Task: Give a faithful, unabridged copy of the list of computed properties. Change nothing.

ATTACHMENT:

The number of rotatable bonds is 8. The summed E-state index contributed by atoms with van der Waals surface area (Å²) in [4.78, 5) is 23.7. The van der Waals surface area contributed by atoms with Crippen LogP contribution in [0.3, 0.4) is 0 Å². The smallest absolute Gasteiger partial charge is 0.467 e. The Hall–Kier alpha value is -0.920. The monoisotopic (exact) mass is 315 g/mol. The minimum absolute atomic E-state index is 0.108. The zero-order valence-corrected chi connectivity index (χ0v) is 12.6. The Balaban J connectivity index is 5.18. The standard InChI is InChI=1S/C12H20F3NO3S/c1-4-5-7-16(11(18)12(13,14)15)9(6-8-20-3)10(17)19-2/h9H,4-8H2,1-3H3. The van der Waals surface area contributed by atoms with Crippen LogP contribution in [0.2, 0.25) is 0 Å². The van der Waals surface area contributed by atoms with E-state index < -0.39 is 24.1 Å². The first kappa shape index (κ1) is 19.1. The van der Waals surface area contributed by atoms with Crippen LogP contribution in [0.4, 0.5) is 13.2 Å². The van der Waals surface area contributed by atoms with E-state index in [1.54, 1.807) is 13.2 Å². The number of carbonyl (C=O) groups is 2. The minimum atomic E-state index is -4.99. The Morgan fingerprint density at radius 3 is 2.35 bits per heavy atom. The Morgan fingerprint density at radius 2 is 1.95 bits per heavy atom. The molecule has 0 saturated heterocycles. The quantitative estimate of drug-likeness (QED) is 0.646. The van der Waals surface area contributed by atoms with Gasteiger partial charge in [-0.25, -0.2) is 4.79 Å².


The number of rotatable bonds is 8. The summed E-state index contributed by atoms with van der Waals surface area (Å²) in [4.78, 5) is 23.7. The van der Waals surface area contributed by atoms with Crippen LogP contribution in [0.3, 0.4) is 0 Å². The smallest absolute Gasteiger partial charge is 0.467 e. The Hall–Kier alpha value is -0.920. The monoisotopic (exact) mass is 315 g/mol. The minimum absolute atomic E-state index is 0.108. The zero-order valence-corrected chi connectivity index (χ0v) is 12.6. The Balaban J connectivity index is 5.18. The standard InChI is InChI=1S/C12H20F3NO3S/c1-4-5-7-16(11(18)12(13,14)15)9(6-8-20-3)10(17)19-2/h9H,4-8H2,1-3H3. The van der Waals surface area contributed by atoms with Crippen LogP contribution in [0.2, 0.25) is 0 Å². The van der Waals surface area contributed by atoms with E-state index < -0.39 is 24.1 Å². The first kappa shape index (κ1) is 19.1. The van der Waals surface area contributed by atoms with Crippen LogP contribution in [0.4, 0.5) is 13.2 Å². The van der Waals surface area contributed by atoms with E-state index in [1.54, 1.807) is 13.2 Å². The number of carbonyl (C=O) groups is 2. The minimum atomic E-state index is -4.99. The Morgan fingerprint density at radius 3 is 2.35 bits per heavy atom. The Morgan fingerprint density at radius 2 is 1.95 bits per heavy atom. The molecule has 0 saturated heterocycles. The quantitative estimate of drug-likeness (QED) is 0.646. The van der Waals surface area contributed by atoms with Gasteiger partial charge in [-0.25, -0.2) is 4.79 Å².